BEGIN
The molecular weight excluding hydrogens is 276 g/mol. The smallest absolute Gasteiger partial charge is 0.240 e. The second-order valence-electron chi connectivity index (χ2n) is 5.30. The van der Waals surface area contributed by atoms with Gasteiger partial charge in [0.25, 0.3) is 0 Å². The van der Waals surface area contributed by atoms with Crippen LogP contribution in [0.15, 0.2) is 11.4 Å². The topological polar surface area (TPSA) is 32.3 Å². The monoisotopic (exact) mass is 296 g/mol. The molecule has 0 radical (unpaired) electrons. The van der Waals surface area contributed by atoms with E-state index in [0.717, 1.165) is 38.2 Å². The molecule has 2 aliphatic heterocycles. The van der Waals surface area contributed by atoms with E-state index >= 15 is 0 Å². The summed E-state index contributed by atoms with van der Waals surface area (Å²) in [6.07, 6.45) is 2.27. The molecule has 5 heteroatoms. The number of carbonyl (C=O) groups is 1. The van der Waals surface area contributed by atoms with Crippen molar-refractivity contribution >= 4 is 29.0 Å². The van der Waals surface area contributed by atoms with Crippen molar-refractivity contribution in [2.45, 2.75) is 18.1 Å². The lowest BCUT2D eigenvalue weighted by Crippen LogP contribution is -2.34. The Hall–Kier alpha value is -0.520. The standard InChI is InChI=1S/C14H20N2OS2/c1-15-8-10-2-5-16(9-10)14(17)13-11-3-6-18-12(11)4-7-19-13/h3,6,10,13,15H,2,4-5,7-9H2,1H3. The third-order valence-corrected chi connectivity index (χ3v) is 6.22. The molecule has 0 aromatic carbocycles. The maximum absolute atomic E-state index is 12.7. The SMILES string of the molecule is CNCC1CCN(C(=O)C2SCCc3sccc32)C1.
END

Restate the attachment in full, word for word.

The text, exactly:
The molecular weight excluding hydrogens is 276 g/mol. The smallest absolute Gasteiger partial charge is 0.240 e. The second-order valence-electron chi connectivity index (χ2n) is 5.30. The van der Waals surface area contributed by atoms with Gasteiger partial charge in [0.25, 0.3) is 0 Å². The van der Waals surface area contributed by atoms with Crippen LogP contribution in [0.15, 0.2) is 11.4 Å². The topological polar surface area (TPSA) is 32.3 Å². The monoisotopic (exact) mass is 296 g/mol. The molecule has 0 radical (unpaired) electrons. The van der Waals surface area contributed by atoms with E-state index in [0.717, 1.165) is 38.2 Å². The molecule has 2 aliphatic heterocycles. The van der Waals surface area contributed by atoms with E-state index >= 15 is 0 Å². The summed E-state index contributed by atoms with van der Waals surface area (Å²) in [6.07, 6.45) is 2.27. The molecule has 5 heteroatoms. The number of carbonyl (C=O) groups is 1. The van der Waals surface area contributed by atoms with Crippen molar-refractivity contribution >= 4 is 29.0 Å². The van der Waals surface area contributed by atoms with Crippen molar-refractivity contribution in [2.45, 2.75) is 18.1 Å². The lowest BCUT2D eigenvalue weighted by Crippen LogP contribution is -2.34. The Hall–Kier alpha value is -0.520. The standard InChI is InChI=1S/C14H20N2OS2/c1-15-8-10-2-5-16(9-10)14(17)13-11-3-6-18-12(11)4-7-19-13/h3,6,10,13,15H,2,4-5,7-9H2,1H3. The third-order valence-corrected chi connectivity index (χ3v) is 6.22. The molecule has 0 aromatic carbocycles. The maximum absolute atomic E-state index is 12.7. The SMILES string of the molecule is CNCC1CCN(C(=O)C2SCCc3sccc32)C1.